For this week’s Tales from the Nitrate Negatives, we wanted to try something a bit different from usual. Instead of focusing on a single historical event documented through nitrates, we’re tracing the evolution of a house. More specifically, we follow the history of the houses of the presidents of the University of Illinois as captured in Bernard Strauch’s nitrate films. It’s been an expectedly tricky process to track down a couple house from over a century ago, especially if half houses were torn down in the mid 1900s. It is no walk in the park strolling through 18th and 19th century city housing directories so detailed that they person’s race, marriage status, and even their job. Thanks to a century and a half of Champaign-Urbana growth, what was 905 East Green Street back in 1890 could be halfway through the 1400 block of West Green Street in 2022. With directories, photographs, and even presidential biographies, we got hot on the case hunting down homes. At one point, we even tracked down Regent Gregory’s library card to see if he had an alternate address we needed to track down. This project, ostensibly a small history stemming from Strauch’s pictures of one presidential home turned into a dive into Champaign-Urbana lore. Through more than 150 years and 19 presidents of the University of Illinois, we present Home Sweet (Presidential) Home.
Our history starts back in the late 1860’s when John Milton Gregory first came to Champaign, Illinois from Kalamazoo, Michigan as part of his quest to help build the young Illinois Industrial University. Gregory, appointed as the first Regent by the board of trustees, paid for the construction of his home at, then, 709 South 4th Street, Champaign Illinois. It was a quaint, two-story, brick house with a patio lightly extended into the front lawn and ivy growing up the columns. Some things don’t really change do they? By the University’s first year, Gregory was a notable figure in the Champaign-Urbana community! Regent Gregory lived in this home all 13 years of his presidency, and for a year after his retirement before he returned home to New York. The property of Gregory’s house was purchased by the Alpha Delta Pi fraternity in 1912, and then razed for the construction of the University’s first Alpha Delta Pi chapter house.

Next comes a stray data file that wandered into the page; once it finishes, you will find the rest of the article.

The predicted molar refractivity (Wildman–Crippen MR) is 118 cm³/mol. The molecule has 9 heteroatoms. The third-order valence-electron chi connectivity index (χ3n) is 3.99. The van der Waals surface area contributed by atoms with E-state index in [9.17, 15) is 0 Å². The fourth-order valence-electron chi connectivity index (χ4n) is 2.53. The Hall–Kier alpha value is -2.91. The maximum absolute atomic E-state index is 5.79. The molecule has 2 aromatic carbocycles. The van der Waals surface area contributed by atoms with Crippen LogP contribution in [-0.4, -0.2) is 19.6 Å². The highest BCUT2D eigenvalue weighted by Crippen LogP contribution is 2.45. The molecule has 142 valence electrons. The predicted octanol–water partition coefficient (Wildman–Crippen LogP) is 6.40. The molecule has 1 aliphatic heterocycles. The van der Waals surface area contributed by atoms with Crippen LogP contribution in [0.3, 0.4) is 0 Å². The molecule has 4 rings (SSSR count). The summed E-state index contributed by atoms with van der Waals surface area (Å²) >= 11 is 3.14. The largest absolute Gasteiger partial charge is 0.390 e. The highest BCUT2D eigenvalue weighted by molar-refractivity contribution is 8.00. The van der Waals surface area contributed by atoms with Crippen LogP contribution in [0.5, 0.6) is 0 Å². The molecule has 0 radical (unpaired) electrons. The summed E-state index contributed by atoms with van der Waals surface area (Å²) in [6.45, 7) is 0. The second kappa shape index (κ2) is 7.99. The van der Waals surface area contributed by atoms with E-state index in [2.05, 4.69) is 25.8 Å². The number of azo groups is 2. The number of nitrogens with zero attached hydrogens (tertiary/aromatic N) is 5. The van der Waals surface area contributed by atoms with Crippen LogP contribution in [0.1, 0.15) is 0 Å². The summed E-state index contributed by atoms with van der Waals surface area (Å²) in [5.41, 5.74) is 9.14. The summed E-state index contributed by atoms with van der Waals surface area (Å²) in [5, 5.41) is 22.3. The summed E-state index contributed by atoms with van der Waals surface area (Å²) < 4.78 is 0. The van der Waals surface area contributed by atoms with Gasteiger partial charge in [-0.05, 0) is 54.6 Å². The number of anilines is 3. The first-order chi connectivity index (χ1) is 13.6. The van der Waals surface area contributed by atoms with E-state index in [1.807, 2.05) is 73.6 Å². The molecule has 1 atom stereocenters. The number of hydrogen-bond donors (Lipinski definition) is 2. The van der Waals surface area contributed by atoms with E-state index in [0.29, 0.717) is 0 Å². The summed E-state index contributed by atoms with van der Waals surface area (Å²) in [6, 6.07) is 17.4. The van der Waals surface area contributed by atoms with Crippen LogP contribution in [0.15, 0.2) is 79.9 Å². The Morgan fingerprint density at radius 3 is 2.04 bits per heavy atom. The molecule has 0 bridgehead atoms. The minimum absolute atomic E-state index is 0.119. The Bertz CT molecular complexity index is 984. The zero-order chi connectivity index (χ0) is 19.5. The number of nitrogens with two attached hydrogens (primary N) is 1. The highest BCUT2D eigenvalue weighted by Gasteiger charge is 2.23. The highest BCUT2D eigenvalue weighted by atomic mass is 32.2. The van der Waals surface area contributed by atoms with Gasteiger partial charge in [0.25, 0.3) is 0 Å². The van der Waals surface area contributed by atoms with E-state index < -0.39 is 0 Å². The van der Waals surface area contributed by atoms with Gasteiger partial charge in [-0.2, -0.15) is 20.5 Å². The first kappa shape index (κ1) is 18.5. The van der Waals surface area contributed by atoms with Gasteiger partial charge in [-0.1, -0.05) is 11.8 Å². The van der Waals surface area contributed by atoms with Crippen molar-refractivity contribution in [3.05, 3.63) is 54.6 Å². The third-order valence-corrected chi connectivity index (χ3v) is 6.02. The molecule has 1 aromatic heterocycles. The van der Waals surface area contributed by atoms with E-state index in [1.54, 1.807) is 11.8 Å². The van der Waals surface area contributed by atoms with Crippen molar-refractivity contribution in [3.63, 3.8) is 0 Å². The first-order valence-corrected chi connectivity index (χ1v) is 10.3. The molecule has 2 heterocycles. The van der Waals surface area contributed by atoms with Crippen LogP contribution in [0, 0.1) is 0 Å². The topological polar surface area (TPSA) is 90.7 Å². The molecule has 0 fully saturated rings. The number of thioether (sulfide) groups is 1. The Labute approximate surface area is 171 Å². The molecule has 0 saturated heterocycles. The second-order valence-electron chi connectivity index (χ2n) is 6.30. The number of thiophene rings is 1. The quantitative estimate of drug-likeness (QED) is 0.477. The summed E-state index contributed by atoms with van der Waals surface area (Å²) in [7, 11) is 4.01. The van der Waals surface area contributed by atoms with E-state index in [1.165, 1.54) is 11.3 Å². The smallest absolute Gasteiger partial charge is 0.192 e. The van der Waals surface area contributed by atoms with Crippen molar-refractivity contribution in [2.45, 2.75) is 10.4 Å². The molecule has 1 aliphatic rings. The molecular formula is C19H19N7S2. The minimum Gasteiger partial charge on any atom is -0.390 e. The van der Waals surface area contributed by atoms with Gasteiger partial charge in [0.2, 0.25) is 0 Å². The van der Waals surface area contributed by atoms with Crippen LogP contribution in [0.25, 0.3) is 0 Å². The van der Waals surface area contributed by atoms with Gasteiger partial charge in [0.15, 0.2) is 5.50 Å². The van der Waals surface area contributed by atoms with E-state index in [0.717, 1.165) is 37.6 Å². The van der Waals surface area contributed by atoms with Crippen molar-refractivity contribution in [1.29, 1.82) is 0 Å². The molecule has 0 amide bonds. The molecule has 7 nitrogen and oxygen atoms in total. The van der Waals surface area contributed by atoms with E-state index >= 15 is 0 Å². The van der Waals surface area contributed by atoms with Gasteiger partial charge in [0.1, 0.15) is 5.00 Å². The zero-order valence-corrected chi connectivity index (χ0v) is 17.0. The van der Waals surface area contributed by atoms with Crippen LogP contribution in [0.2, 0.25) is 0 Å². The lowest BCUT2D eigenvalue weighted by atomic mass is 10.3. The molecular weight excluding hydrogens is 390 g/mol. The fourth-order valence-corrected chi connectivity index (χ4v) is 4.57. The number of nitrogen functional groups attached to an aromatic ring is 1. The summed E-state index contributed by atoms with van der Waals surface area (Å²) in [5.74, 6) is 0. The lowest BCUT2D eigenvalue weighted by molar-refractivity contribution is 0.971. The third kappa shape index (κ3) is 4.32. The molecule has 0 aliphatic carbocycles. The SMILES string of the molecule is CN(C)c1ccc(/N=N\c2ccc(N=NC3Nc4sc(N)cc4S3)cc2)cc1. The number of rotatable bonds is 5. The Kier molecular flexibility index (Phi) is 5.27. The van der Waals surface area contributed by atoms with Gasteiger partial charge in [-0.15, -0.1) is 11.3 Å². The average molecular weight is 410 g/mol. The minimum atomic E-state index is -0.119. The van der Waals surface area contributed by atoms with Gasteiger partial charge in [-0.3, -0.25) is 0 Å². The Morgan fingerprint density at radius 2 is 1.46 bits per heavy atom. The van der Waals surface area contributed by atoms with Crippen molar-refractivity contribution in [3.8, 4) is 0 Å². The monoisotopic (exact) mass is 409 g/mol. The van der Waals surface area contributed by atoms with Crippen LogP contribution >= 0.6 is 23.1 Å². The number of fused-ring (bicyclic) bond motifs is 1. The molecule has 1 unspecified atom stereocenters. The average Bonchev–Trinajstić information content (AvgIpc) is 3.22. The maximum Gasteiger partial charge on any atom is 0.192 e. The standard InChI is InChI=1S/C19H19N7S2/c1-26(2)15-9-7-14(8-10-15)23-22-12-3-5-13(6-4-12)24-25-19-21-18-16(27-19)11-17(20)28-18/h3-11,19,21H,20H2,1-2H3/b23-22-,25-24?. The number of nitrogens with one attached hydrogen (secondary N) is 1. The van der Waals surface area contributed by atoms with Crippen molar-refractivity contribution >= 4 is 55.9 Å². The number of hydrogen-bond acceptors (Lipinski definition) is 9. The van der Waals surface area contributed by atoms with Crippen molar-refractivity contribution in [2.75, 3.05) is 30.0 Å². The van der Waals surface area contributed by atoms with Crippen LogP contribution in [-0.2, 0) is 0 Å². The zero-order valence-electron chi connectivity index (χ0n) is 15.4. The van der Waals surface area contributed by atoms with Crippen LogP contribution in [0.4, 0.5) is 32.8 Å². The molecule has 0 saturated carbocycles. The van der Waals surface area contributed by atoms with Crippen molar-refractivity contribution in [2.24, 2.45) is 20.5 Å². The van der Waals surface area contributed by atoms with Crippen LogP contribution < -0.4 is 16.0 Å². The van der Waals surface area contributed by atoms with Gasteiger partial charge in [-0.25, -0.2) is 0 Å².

Following Gregory’s tenure, Regent Selim Hobart Peabody was appointed to the presidency by the Illinois Board of Trustees. Before his presidential term, Peabody was a professor at the University. In his early days of teaching, Peabody was reluctant to fully commit to Champaign and leave his family’s Chicago home behind. In a biography of Regent Peabody written by his daughter, she notes that he was invited by Regent Gregory to live with him for a few months before he full decided to establish a residency. Arguably, we could call Gregory’s home on 4th street the first “President’s House” handed down between presidents because two university presidents technically both occupied it. After committing to Illinois and fully transitioning his family to Champaign, Peabody moved into a home at 709 Mt. Hope Avenue. This house remained the President’s home during his tenure at the university. Unfortunately, neither the building nor Mount Hope Avenue exists today. Mount Hope Avenue was renamed Pennsylvania Avenue in the mid 20th century, and Peabody’s home was razed in the 1940’s to make room for the rapidly expanding University of Illinois.
Continuing the pattern formed by the first two regents, Peabody’s successor, Thomas Jonathan Burrill, simply transformed his home from his time as a professor to become the President’s house. Located at was once 1007 West Green Street, Burrill’s home occupied the land between where the Hendrick House Residence and the University Astronomy Building currently reside. Not much could be traced about this house beyond the fact that the 1898 housing directory notes that Burrill lived there for almost 5 years after his term as president ended before it disappeared from public record.